Venice is flooding…again

By Alex Budzynski, Editor-in-Chief

Most tourists spend their days walking at a brisk pace, awestruck by historic monuments, ornate cathedrals, and towering skyscrapers. Their sightseeing is interrupted for one of two things: souvenirs or food. Cheap t-shirts, dinky keychains or warm lattes that are overpriced beyond belief. Now imagine doing all of this while wading through inches of water. That is the current reality for Venetians and hundreds of tourists in the aptly named “City of Water.”

Flooding in The Floating City is nothing new and has, in fact, been happening for hundreds of years. Driven by high tides, the city is often submerged with water from October to January in what is called “acqua alta.” However, rising sea levels have increased the frequency of the flooding that plagues this ancient, sinking city. 

Images of the famous St. Mark’s Square surfaced last Friday with several inches of floodwaters reflecting clear blue skies. Despite the flooding, locals and tourists alike were out-and-about, determined to enjoy the city.

Some splashed barefoot, while others donned waterproof shoe coverings while wading through the square. One couple was even photographed being waited on by restaurant staff — not even flooding could ruin their coffee rendezvous.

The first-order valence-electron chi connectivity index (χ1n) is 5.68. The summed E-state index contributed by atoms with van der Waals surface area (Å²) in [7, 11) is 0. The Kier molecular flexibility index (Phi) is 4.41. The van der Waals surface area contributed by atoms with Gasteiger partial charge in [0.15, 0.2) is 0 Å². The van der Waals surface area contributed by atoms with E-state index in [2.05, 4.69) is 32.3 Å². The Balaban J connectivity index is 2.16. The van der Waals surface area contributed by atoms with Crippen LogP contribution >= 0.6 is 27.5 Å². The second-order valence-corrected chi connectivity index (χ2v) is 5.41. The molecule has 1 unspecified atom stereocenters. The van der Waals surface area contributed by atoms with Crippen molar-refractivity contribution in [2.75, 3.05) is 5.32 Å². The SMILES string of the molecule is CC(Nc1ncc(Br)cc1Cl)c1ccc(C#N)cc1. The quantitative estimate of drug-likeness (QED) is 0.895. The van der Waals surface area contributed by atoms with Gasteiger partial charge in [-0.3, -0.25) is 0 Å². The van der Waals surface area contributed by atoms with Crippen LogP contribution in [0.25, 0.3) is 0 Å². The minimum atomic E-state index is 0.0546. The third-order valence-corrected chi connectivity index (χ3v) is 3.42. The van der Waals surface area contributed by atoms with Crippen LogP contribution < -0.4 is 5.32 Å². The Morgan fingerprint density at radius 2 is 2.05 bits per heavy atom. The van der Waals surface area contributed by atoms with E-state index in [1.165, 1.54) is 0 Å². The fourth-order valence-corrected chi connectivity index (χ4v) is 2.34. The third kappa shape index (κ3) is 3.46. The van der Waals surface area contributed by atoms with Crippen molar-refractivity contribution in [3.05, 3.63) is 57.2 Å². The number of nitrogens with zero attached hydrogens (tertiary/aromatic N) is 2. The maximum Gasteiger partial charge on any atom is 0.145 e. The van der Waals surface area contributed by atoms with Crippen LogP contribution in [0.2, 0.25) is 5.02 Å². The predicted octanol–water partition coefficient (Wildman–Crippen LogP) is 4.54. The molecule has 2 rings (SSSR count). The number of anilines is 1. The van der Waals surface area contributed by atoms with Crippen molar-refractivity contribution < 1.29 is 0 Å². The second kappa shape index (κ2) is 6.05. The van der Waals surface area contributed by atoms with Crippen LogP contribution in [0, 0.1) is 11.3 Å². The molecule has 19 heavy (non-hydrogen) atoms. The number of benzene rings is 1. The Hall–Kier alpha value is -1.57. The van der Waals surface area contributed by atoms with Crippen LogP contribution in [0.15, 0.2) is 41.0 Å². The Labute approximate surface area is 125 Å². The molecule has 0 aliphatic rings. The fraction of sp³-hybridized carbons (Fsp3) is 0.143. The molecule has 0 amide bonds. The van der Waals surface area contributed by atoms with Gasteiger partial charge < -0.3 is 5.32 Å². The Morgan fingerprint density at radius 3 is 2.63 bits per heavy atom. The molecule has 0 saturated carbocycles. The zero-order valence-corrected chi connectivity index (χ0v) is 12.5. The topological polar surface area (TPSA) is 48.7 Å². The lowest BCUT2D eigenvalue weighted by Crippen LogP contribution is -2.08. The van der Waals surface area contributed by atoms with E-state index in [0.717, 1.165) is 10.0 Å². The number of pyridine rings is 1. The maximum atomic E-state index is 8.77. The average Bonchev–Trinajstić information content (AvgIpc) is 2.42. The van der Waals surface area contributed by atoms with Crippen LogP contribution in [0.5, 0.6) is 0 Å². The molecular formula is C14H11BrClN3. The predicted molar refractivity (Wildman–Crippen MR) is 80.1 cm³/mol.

Other places in the Venice were scattered with makeshift bridges to allow people dry walking passage through the city streets.


Photo courtesy of

Lifelong Venetians have noticed an increase in severity and frequency of flooding. 

“Conditions are continuing to worsen since the flooding of November 2019. We therefore have the certainty that in these months, flooding is no longer an occasional phenomenon. It is an everyday occurrence,” St. Mark´s chief caretaker, Carlo Alberto Tesserin, told The Associated Press. 

Despite efforts to lessen the impact of severe flooding, climate change continues to be a catalyst for the worsening conditions of the city. The fate of coastal cities like Venice will be on the minds of world leaders and climate experts in the second week of the UN climate Cop26 conference.